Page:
anything to save his little son, confirmed
; the appointments nnd in dne course Ras-
I' putin, “the wizard,” would “perform an
other cure."
Hardly less unbelievable are the depths
to which his female admirers would
stoop in order to receive • his favors.
Prince Ynsopoff, before his death, used
‘ to relate In London how duehess. count
ess and wives of powerful barons would
’ crowd round the monk’B table while he
! was feeding and perform the most me
| nial services for the vile monster.
Rasputin's influence at court seems now
almost incredible. Take the case of
i Samarun, adjunct minister of the em
i plre. who knocked the monk down for
having “influenced” his wife. The next
! day Samarun's body was found backed
I THINK I'll RUN ~ I ’-tjSe TO /Vll: I I HELLO- -IF -YOU "
On MRS kazam: 1 hoon-t r V * tonight - i'll
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A'jr: f— 1 I''-- 11 * 1 - i: a j r r.tc,/ ,■* i TcAiN'izrr-T! ——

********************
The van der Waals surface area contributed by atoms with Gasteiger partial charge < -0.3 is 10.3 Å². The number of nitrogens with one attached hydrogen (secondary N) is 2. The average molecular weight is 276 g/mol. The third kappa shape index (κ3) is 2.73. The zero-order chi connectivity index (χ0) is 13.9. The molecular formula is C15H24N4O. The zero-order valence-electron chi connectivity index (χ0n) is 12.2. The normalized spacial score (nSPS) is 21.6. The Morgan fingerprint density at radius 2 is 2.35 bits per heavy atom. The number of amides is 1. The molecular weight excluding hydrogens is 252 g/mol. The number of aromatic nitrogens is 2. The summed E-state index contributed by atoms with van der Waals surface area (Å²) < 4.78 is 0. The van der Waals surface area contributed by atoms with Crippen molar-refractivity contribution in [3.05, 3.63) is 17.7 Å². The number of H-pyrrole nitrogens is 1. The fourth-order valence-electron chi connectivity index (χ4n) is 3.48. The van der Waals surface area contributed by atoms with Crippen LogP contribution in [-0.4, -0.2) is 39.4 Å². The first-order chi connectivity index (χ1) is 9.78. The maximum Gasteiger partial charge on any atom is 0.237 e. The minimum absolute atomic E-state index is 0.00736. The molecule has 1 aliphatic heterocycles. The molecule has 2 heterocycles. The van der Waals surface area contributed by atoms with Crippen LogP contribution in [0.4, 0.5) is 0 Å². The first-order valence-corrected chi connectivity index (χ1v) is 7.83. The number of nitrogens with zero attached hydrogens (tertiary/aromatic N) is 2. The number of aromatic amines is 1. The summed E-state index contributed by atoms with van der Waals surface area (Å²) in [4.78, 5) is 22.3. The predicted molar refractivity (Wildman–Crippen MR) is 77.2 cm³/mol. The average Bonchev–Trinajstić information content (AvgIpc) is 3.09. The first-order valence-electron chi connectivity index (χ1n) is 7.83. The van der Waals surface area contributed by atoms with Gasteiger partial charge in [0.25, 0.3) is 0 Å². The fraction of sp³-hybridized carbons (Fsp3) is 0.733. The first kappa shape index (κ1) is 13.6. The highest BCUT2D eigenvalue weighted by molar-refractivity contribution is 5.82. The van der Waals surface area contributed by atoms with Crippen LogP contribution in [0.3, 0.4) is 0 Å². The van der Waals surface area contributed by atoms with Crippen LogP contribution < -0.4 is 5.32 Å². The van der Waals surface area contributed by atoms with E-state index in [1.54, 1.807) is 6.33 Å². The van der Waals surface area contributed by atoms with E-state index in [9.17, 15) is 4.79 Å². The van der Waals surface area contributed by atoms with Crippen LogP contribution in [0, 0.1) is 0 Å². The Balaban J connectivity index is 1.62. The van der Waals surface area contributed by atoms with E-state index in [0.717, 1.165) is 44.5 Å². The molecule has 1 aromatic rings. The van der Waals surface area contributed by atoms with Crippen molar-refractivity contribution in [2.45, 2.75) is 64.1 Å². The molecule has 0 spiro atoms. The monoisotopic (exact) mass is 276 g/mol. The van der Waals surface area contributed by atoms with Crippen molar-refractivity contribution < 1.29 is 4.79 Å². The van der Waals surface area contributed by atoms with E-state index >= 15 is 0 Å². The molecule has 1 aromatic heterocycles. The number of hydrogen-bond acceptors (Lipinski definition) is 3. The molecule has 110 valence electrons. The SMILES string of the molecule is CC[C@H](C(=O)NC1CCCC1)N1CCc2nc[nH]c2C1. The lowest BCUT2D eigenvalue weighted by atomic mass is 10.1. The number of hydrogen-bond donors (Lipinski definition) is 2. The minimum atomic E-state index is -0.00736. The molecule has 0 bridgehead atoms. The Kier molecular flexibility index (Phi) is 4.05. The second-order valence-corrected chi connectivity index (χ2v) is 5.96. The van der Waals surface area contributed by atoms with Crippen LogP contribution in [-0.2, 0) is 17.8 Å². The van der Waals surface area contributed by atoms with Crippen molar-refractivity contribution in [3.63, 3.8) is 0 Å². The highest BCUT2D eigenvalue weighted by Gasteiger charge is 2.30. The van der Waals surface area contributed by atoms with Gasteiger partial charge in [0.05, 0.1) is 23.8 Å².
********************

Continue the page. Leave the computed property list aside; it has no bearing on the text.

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Opening at the Murat tonight for a
three-day engagement is “The Claw,” a
serious drama of French political and
Journalistic life, with Lionel Barrymore
and Irene Fenwick in the leading roles.
This play is one of the real dramatic
events of the season. Because of the tine
acting, “The Claw” deserves unstinted
nee Musicale in bringing Miss Page pnd
Mr. Bolm here shows that Indianapolis
"is right.”
,-!- -|- -I
One of the tunny scenes in the current
edition of the Follies now at English’s,
is called "Off to the Country,” which en
lists the services of Hay Dooley, Gus
Van, Arthur Rose, Raymond Hitchcock,
Wiilium C. Fields and Fanny Brice. This
affair, which was written by Fields, is
one of the big laugh producers of the
“The Claw" opens a threc-dsy engage
ment tonight at the Murat.
Tom Wise is the headliner at B F.